A good case can be made that Volpe is the breakout prospect of the 2021 season. The 30th overall pick in the 2019 Draft was believed to be good across the board, but not necessarily plus in any one area, especially when it came to power. After a year of working on his own in the New York/New Jersey area, Volpe surprised many (including the Yanks) by slugging above .600 and producing 27 homers in 109 games between Low-A and High-A. He might settle in for a little less pop at the higher levels, but many who have seen him have been impressed by his ability to lift the ball to all fields with authority.


Indians: 40.5 pct. K rate
Daniel Espino, RHP
(No. 5/MLB No. 94)

A 70-grade fastball, a 60-grade slider, a 55-grade curve. Those are pretty good ingredients to generate whiffs. But there are good strikeout rates, and there are elite ones. Espino’s fell into the latter category. His 40.5 percent K rate was tops in the Minors among pitchers with at least 90 innings, squeaking past Grayson Rodriguez (40.53 vs 40.45) for the top spot. Espino punched out 152 of the 375 batters he faced between Low-A and High-A in his age-20 season.

Royals: 32 home runs, 28 stolen bases
Bobby Witt Jr.
(No. 1/MLB No. 3)

Since 2000, there have been only eight 30-30 seasons in the Minor Leagues. Some prominent players (Kyle Tucker, Luis Robert, Joc Pederson, George Springer) have hit that mark most recently. Entering Thursday, Witt needs only two steals to become the only Minor Leaguer in 2021 to reach that milestone. He has nine games remaining as part of the Triple-A Final Stretch to get them. Don’t doubt that the 2019 first-rounder will have the wheels turning in the next week for Omaha.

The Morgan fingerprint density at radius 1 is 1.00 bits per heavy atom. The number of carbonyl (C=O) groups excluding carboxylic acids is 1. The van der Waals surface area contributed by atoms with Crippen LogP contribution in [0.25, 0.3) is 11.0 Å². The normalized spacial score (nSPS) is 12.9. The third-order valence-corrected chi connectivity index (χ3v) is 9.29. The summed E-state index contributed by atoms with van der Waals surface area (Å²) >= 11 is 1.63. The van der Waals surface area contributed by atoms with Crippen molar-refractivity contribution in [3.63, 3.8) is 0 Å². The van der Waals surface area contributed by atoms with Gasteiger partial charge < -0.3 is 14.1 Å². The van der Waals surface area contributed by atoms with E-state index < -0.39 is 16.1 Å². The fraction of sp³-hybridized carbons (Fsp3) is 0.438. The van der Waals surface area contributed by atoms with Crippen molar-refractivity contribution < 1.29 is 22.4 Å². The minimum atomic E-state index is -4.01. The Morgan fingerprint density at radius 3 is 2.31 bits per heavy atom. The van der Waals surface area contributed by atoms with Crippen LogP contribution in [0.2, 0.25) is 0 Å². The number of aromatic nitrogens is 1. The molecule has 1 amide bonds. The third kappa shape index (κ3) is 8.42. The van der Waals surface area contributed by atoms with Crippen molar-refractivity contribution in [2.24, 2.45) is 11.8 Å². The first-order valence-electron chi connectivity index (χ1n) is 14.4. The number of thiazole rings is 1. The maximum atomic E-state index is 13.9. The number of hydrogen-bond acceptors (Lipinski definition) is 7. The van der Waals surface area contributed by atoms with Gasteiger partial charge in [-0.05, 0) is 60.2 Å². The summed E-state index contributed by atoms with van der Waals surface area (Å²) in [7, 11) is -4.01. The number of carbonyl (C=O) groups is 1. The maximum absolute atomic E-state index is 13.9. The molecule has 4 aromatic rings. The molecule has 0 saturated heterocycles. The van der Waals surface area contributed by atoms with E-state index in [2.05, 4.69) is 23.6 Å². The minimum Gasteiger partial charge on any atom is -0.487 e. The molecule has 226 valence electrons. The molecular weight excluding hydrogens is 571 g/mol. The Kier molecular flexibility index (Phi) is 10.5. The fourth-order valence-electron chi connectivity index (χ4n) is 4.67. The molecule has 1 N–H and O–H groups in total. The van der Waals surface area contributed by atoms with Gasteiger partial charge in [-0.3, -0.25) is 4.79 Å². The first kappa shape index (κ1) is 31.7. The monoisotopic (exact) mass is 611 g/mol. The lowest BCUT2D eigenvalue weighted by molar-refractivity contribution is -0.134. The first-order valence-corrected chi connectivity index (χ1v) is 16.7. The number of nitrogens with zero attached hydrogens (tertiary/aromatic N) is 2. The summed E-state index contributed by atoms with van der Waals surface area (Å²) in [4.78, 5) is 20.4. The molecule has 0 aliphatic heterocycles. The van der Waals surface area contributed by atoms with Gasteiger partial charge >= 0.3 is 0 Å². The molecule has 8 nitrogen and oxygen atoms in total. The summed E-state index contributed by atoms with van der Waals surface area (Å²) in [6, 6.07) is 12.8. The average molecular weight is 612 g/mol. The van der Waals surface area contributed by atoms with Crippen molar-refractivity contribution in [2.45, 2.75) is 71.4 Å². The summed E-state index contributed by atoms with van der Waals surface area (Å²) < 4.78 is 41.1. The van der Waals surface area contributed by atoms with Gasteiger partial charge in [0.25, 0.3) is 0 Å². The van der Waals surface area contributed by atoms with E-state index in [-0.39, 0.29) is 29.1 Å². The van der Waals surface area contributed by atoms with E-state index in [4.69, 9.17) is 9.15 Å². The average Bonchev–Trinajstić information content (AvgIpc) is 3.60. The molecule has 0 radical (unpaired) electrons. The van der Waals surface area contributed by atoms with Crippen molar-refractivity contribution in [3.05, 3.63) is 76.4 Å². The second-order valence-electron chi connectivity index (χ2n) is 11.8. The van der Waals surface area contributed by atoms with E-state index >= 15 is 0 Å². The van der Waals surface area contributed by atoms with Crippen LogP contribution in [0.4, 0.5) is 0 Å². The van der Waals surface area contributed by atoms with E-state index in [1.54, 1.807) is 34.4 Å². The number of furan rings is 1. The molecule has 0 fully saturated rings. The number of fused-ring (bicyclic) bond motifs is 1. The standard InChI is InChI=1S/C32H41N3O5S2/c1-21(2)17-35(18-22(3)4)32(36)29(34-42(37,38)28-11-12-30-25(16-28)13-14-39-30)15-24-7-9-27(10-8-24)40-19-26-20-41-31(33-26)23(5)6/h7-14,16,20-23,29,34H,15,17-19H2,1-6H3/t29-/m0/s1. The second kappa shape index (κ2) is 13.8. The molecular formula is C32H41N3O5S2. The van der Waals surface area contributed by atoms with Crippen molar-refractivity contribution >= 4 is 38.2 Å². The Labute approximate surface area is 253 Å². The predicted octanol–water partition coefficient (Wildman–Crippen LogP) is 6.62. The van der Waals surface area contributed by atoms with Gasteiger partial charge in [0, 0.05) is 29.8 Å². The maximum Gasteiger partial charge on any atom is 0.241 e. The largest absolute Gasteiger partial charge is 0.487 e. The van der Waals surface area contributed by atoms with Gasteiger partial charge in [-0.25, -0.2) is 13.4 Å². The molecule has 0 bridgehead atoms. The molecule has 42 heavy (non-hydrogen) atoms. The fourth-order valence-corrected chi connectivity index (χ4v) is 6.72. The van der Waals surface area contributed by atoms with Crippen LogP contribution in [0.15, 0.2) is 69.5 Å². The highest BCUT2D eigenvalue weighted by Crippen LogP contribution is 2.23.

Tigers: .298/.381/.525 vs. .296/.382/.552
Riley Greene, OF
(No. 2/MLB No. 7)

The former is Greene’s slash line over 84 games at Double-A Erie. The latter is his slash line over 31 games at Triple-A Toledo, entering Thursday. How’s that for consistency? Greene’s ability to hit for average and power made him the fifth overall pick in 2019, and the Tigers believed enough in both skills to test the left-handed slugger with a move to the upper Minors in his age-20 season. His response has secured his spot as a Top 10 overall prospect.

Twins: 7.8 K/BB
Joe Ryan, RHP
(No. 6)

Want to know why Ryan, who came to the Twins from the Rays in the Nelson Cruz deal when he was pitching for Team USA in the Olympics, has gotten to -- and is having success in -- the big leagues? He throws a ton of strikes while missing a lot of bats. Between Triple-A and the big leagues. That 7.8 K/BB ratio would top the big leagues if he did it enough at the highest level, and since he’s at 8.33 K/BB over his first four starts with the Twins, who’s to say he won’t in the future?

White Sox: 23 home runs, 22 stolen bases
Romy Gonzalez, SS
(No. 20)

Gonzalez earns just average grades for his power and speed, but that hasn’t stopped the 2018 18th-rounder from enjoying a breakout season in both departments this summer. Gonzalez’s Minor League numbers from Double-A and Triple-A make him one of 16 20-20 players in the Minors this season, and they helped push him to Chicago for 10 games as well. Gonzalez could be a future bench option on the South Side, if this keeps up.


Angels: 15.9 K/9
Reid Detmers, LHP
(No. 1/MLB No. 24)